Masks and Testing Under the Americans With Disabilities Act

What COVID-19 tests can you require employees to take and what can you do with customers who come into your place of business without masks? I just want to provide some quick clarification.


You should be screening employees every day. And, if someone has symptoms, you will want to send them home. However, rather than lose the employee for a couple of weeks when it may just be allergies, you can require them to be tested for COVID-19. But remember, it’s only a snapshot in time. I’m hearing from clients that their employees are dragging out the testing for more paid time off. So, it may be best to make the appointment for them so they can be tested, found to be negative and returned to work sooner.

However, the Equal Employment Opportunity Commission (EEOC) has now issued guidance clarifying that testing for antibodies is not permitted. First these tests are not necessarily reliable. Second, it’s still not known what the presence of antibodies means. Does the person have immunity? If so, how long will the immunity last? Therefore, testing for antibodies serves no purpose other than resolving a person’s curiosity.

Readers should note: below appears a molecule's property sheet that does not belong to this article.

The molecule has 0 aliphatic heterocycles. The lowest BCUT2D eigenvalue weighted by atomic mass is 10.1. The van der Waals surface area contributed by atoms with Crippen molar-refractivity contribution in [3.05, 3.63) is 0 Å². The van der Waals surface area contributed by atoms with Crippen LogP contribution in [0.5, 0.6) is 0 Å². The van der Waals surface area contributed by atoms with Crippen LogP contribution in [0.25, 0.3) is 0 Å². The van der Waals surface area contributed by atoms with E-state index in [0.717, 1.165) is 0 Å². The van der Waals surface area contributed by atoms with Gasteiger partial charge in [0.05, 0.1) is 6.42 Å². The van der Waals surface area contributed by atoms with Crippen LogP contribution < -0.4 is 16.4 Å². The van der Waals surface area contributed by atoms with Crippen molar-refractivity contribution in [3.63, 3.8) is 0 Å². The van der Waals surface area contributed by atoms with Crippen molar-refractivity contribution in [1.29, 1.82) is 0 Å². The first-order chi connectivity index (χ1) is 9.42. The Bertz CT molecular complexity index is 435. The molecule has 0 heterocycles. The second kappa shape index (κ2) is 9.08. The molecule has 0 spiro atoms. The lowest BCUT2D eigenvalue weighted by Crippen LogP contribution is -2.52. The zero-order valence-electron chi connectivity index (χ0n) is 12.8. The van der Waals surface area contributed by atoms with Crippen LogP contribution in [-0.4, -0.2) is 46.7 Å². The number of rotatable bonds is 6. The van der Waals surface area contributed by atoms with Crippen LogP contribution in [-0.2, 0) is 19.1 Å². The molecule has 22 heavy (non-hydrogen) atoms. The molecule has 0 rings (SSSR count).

If your employees have interaction with the public, they must wear masks. I was in a couple of stores lately and was appalled that none of the employees wore them. Those stores have lost a customer.

But the trickier issue is how to handle the customer who comes knocking without a mask. The EEOC makes clear that if the individual has a medical condition that would make breathing difficult with a mask they cannot be required to wear one. I have heard that there are disability advocate groups “testing” businesses looking for lawsuits (as they have for years with accessibility issues).

I find, however, more often than not, that the offender looks like the specimen of health and I suspect the person is just refusing to wear one. Apparently, they don’t understand that it’s not about them; it’s about protecting those around them.

While such actions are inconsiderate, you can’t require a doctor’s note to excuse the mask if the person claims to have a medical issue affecting their ability to wear one. Also, given that people have been shot for insisting on one, you may not want your employees to throw the customer out if they simply refuse.

Hopefully, public shaming by customers will convey the message.

Share: Twitter Facebook LinkedIn Email

Add a comment

Type the following characters: mike, tango, six, november

* Indicates a required field.

Employment Law Guide


Recent Updates

Plunkett Cooney Blogs